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Battery Issues


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#1 OFFLINE   DarkSerge

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Posted 21 September 2017 - 07:33 PM

Greetings!

Is there a way to do a kind-of battery reset on a laptop with Windows 10?

The charge level indicated for my battery is never accurate. Sometimes it'll jump indicated charge levels when I plug it in and unplug. Example, it shows 70%, I plug it in, it jumps to 80% or sometimes lower like 60%, then I unplug and it'll jump again to something else like 75%. Very inconsistent. Once it said "0%, not charging" (and worked just fine if I unplugged it.)  Other times it'll show I have a charge then just turn off (no shutdown or warning, just BLINK and it's off because the battery's dead.)

It's an older laptop, about 7-8 years, so the battery is that old too and I didn't take good care of it in its early years. I'm trying to be more battery smart with it and not leaving it plugged in unless the laptop is on and currently in use. A full charge and then full discharge doesn't seem to be having any effect (especially if I don't know my true power levels.)

I think when I first upgraded to Windows 10 is when it really hurt the battery. I didn't know about "Hybrid Shutdown" at first, and the laptop was set to that, so until I disabled it, the battery would drain completely dead.

It might just simply no longer be a good battery, and I rarely have any situation where I need it to run on battery for a prolonged amount of time. Is there a way to do a reset on the battery or something? Is there a battery driver that can be removed and re-installed or anything?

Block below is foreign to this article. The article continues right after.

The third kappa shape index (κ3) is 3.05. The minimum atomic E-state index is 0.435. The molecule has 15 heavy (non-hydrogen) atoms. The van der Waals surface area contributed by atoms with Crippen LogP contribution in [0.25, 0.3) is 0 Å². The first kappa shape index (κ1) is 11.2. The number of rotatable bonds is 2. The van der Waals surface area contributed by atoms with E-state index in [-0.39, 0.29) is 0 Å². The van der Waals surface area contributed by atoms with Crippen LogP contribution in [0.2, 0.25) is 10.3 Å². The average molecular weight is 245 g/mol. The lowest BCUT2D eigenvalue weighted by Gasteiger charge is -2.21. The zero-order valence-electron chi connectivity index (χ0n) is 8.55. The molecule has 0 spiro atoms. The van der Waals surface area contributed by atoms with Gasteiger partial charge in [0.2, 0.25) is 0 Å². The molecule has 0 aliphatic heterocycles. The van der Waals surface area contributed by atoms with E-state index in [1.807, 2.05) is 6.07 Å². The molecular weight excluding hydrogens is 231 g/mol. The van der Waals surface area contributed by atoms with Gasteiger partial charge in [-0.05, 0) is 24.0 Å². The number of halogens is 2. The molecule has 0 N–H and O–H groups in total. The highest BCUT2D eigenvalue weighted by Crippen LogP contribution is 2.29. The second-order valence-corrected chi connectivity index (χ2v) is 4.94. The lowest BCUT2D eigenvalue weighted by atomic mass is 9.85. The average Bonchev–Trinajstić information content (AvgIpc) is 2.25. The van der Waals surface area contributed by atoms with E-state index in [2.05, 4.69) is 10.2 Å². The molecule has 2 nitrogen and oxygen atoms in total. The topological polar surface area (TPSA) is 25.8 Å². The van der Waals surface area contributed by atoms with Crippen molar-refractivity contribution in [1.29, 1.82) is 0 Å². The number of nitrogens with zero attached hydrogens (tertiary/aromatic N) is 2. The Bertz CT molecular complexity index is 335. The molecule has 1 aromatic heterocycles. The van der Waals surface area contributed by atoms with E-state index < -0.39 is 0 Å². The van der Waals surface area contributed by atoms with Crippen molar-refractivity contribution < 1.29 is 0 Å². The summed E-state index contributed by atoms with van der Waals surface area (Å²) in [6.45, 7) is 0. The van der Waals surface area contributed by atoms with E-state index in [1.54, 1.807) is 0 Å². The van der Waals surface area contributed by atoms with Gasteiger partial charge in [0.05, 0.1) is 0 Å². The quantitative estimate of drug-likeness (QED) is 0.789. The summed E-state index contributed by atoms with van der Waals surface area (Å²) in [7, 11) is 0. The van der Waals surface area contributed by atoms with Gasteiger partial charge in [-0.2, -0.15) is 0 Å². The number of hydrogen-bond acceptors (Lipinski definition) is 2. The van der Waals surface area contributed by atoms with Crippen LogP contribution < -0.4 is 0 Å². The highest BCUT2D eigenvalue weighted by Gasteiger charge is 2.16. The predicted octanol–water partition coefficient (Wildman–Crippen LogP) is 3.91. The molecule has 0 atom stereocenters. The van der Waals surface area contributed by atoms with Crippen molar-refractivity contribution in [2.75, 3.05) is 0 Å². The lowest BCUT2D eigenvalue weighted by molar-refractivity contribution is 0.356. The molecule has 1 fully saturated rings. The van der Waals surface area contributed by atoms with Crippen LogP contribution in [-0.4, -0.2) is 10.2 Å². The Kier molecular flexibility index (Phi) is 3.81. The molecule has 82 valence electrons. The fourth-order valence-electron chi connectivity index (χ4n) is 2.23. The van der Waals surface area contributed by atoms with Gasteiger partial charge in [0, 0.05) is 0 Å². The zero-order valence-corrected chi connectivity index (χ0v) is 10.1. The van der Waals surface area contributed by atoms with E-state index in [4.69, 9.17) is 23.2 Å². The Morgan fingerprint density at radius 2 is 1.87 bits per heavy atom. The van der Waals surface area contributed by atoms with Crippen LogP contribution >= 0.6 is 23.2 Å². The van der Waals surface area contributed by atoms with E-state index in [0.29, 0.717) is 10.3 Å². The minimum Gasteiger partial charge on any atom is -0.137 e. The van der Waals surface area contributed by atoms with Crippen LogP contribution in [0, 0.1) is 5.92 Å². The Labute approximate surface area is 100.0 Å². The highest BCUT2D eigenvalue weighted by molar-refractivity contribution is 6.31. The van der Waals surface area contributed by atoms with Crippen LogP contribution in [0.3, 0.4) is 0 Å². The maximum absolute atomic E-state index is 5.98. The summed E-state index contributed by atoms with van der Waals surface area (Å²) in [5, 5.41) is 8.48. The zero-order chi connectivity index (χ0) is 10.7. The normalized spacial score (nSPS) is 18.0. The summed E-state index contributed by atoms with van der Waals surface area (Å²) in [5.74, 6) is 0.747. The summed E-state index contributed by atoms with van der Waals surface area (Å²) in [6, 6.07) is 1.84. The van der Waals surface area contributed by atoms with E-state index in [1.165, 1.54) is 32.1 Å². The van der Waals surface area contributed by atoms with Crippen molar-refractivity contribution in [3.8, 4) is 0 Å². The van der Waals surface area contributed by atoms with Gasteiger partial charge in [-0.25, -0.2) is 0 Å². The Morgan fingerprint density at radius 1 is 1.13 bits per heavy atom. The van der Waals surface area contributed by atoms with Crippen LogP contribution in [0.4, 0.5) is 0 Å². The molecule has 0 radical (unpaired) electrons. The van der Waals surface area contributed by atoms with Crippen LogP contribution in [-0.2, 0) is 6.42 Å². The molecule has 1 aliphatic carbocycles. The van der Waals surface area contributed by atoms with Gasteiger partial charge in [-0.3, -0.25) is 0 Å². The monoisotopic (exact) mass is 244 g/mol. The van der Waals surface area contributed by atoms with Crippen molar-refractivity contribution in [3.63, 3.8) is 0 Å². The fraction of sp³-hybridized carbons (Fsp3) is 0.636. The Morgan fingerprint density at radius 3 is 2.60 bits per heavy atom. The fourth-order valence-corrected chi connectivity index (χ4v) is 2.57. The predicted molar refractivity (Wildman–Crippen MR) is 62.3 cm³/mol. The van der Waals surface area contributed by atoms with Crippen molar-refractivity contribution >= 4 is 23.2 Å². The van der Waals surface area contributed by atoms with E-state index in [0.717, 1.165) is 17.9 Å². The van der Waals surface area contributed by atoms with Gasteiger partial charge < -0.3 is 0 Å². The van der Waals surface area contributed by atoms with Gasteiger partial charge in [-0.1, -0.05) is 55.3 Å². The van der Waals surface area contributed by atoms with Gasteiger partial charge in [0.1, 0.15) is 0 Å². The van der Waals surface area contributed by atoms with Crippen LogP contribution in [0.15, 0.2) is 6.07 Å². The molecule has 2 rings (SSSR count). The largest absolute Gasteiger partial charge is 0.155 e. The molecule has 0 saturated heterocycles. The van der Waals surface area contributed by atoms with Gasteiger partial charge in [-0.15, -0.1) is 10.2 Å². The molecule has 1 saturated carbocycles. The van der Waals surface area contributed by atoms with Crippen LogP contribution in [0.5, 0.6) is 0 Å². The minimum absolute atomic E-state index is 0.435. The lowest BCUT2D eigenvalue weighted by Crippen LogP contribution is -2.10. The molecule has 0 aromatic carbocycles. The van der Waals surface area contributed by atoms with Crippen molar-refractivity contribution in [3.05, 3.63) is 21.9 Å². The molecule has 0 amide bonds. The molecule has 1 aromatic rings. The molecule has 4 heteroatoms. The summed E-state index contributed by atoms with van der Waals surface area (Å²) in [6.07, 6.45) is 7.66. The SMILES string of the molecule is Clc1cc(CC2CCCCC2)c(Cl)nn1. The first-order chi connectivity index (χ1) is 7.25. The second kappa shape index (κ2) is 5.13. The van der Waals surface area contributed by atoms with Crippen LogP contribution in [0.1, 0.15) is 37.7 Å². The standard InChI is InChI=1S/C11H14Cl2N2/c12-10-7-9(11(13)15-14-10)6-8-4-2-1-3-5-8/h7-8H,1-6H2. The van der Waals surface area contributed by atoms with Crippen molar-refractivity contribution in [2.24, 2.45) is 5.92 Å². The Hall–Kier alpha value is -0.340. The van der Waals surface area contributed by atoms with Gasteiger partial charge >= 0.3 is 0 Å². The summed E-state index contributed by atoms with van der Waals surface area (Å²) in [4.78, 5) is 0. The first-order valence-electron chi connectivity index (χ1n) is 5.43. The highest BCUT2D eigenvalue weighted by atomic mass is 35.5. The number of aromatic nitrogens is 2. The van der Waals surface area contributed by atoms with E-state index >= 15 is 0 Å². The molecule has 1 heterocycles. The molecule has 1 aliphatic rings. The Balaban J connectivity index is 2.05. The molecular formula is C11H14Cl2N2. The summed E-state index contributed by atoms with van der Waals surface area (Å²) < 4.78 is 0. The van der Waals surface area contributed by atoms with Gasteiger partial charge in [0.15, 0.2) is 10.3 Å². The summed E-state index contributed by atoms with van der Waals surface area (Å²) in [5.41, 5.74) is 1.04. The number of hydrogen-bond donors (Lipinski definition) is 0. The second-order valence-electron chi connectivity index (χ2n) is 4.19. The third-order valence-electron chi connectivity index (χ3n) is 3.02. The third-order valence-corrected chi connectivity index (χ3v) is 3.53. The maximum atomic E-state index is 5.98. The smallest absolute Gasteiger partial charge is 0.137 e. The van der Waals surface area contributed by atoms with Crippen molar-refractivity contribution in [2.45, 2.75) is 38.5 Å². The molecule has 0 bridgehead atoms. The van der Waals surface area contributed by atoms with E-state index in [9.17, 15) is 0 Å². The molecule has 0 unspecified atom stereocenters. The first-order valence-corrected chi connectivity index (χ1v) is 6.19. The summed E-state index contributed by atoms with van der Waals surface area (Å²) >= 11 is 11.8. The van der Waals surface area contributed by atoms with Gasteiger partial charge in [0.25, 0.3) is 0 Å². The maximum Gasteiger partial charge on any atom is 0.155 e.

~DarkSerge

#2 OFFLINE   goretsky

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Posted 22 September 2017 - 07:20 AM

Hello,

Does the laptop manufacturer have a battery charging or conditioning program for it?  If so, perhaps that will give you more accurate lifecycle results.

Regards,

Aryeh Goretsky
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Aryeh Goretsky
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#3 OFFLINE   raymac46

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Posted 22 September 2017 - 08:39 AM

In my view a 7-8 year old laptop battery has given good service and you've been lucky to get this far with it. My daughter's HP laptop battery was totally dead after 18 months and I had to replace it.
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#4 OFFLINE   zlim

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Posted 22 September 2017 - 10:55 AM

I use a 3rd party battery program. After testing 3 or 4, I settled on BatteryBar.
You might like to try some battery tools
https://www.raymond....ith-batterybar/

I replaced the battery in my husband's 2011 netbook in March of this year. A battery generally lasts between 2 and 5 years.
18 months is a poor showing for a battery but if it is depleted and recharged many times, it happens. The netbook lasted about 5 years. Toward the end of 2016, we noticed that it would say 100% but wouldn't last very long.
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#5 OFFLINE   Digerati

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Posted 22 September 2017 - 11:43 AM

Quote

Is there a way to do a kind-of battery reset on a laptop with Windows 10?
RTFM! :D

Every notebook manual I have seen tells how to calibrate the battery with the battery charging/monitoring feature. Typically, you unplug the charger and let the notebook run off battery until it automatically goes into hibernate mode. Then you connect the charger and fully charge the battery. You may need to do this deep-charge cycle twice.

Quote